Director Indrajit Lankesh deserves appreciation for making a sincere effort to narrate the tale of a former adult movie star Shakeela. Despite an ‘A’ certificate from the Censor Board, it conveys the much-needed message to all aspiring actresses.
It starts with Shakeela (Kajol Chugh), a teenage girl from a lush green hamlet in Kerala who, despite poverty, leads a happy life until her father’s death makes them shift to Cochin. That’s when Shakeela is compelled to act in soft porn movies. Soon, Shekeela (Richa Chadha) meets her favourite hero Salim (Pankaj Tripathi), a superstar in Malayalam film industry, who is jealous of her success, and tries his best to outrank her in the Malayalam film industry.
It is a commentary on how a few jealous artistes create hurdles for other wannabe actors in the film industry. These obstacles include spreading rumours, organising stage-managed protests, using all types of methods to prevent financers from investing or buying the distribution rights of certain artistes to make their lives miserable. Ultimately, Shakeela decides to not act in such movies and circumstances compel her to become a producer for her biopic.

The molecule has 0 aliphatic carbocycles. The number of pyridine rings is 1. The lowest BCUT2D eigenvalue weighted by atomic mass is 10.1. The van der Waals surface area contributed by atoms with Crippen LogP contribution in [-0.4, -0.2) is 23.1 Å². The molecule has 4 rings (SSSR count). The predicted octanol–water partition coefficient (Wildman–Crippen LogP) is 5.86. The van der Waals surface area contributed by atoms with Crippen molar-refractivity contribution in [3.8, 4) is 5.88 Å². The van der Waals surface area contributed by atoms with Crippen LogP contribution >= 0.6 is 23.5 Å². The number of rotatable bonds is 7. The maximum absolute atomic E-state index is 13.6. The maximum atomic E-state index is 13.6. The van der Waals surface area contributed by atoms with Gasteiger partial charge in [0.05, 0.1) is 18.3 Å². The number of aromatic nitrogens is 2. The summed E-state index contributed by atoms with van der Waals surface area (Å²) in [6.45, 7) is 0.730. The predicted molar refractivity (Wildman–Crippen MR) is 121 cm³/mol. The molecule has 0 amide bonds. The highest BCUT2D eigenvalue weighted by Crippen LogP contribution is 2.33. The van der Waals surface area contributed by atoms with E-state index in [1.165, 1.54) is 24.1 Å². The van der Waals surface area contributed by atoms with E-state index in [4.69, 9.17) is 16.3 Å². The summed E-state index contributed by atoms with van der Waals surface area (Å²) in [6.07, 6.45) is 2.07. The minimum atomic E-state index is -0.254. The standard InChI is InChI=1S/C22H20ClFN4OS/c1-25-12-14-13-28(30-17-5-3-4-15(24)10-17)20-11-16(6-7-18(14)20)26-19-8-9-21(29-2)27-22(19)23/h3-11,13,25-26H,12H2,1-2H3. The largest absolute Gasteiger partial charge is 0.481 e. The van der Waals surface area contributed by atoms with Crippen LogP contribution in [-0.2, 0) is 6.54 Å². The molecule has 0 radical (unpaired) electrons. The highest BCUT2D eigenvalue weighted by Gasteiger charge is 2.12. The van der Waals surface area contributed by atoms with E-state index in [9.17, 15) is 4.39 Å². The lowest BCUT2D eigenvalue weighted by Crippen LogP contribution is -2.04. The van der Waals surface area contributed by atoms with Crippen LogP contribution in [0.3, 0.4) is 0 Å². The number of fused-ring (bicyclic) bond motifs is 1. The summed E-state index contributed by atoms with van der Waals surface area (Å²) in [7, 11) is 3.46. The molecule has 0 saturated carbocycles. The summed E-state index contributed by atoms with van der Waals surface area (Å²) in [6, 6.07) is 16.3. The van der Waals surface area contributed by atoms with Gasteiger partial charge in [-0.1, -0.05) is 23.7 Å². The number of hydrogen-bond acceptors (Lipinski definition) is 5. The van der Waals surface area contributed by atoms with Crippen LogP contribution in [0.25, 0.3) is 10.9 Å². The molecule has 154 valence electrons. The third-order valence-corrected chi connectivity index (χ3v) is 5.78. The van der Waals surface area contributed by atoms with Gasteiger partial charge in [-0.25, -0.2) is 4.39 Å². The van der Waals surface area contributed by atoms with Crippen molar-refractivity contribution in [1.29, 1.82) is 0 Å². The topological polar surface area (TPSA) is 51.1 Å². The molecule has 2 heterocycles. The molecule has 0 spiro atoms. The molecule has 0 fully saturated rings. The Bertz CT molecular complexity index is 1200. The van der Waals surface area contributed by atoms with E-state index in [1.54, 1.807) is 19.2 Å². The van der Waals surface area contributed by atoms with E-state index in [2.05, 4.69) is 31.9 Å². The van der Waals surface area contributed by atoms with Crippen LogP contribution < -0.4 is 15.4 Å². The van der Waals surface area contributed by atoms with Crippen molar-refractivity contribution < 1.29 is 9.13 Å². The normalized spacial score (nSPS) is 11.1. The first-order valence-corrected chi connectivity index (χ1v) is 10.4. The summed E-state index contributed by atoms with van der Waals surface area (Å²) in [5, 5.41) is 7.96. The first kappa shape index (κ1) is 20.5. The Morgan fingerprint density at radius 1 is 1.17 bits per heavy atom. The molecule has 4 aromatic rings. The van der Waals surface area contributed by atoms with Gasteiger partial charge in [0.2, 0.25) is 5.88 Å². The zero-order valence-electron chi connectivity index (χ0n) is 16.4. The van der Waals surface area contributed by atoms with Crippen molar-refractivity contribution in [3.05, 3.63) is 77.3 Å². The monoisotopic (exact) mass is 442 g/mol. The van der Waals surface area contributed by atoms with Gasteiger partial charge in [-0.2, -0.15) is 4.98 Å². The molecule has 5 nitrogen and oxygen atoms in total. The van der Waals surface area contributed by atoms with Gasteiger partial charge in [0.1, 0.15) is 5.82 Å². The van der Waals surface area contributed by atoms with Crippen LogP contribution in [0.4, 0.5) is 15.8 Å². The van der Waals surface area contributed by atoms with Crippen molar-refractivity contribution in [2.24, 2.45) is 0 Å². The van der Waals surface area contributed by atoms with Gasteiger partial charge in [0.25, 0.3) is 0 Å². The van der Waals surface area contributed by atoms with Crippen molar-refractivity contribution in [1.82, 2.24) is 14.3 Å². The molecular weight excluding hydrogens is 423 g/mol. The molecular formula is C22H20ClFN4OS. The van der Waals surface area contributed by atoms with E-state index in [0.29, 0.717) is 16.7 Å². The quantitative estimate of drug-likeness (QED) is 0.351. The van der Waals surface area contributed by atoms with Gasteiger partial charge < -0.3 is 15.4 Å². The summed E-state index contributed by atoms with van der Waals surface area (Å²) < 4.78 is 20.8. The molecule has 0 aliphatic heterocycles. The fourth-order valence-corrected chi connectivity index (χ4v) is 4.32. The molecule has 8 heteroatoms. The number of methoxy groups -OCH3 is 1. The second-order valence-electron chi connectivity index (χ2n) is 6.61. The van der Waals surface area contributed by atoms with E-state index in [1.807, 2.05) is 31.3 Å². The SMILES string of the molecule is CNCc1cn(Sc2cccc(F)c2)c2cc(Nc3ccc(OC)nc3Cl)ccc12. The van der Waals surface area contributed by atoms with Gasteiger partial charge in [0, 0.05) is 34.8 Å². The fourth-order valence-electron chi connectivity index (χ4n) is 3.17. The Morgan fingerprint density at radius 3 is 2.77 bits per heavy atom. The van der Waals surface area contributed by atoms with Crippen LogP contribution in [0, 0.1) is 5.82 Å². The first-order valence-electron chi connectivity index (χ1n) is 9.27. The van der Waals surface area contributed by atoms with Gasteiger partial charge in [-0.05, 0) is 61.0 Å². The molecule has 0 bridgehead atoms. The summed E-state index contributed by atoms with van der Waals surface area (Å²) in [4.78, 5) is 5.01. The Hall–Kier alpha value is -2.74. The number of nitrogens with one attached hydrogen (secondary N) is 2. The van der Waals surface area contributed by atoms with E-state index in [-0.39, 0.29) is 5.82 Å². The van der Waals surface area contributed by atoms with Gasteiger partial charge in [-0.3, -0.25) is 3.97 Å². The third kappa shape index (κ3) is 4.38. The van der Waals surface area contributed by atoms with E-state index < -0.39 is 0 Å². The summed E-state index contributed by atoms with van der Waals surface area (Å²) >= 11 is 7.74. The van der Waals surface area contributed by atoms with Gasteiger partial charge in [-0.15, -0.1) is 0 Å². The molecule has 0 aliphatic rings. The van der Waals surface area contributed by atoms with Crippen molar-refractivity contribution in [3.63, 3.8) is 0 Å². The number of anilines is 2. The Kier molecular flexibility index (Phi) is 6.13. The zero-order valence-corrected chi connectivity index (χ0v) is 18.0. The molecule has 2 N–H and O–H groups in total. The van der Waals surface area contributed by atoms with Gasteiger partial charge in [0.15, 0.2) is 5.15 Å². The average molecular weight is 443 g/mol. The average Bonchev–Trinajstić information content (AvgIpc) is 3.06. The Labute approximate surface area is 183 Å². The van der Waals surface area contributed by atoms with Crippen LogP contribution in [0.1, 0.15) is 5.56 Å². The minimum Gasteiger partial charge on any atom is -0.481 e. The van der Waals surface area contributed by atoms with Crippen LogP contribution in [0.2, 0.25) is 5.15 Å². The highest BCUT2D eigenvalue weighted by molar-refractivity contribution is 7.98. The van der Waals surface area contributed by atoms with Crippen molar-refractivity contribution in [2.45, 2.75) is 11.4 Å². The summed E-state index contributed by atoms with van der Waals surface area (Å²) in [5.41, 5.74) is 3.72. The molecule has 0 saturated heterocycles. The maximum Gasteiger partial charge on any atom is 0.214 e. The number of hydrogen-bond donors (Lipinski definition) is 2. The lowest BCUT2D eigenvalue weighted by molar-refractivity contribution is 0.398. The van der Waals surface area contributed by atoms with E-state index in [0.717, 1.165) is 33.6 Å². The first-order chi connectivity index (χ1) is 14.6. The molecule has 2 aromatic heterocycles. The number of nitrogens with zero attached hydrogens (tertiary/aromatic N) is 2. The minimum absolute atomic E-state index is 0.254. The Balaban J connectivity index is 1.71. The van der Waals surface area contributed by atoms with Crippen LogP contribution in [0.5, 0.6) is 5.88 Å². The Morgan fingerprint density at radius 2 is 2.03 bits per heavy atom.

Like always, Pankaj Tripathi walks away with a sterling performance as the cunning and jealous artiste who would do anything to ruin his co-star’s character.
Richa Chadha’s dialogue delivery is superb, especially in the climax, but her performance is not up to the mark. As a lead artist, she could have done more to do justice to her role. Kajol Chugh is charming, while Suchendra Prasad, the greedy and spineless producer, has acted well.
The breathtaking shots of Kerala, in all its misty grandeur, are a visual treat for viewers.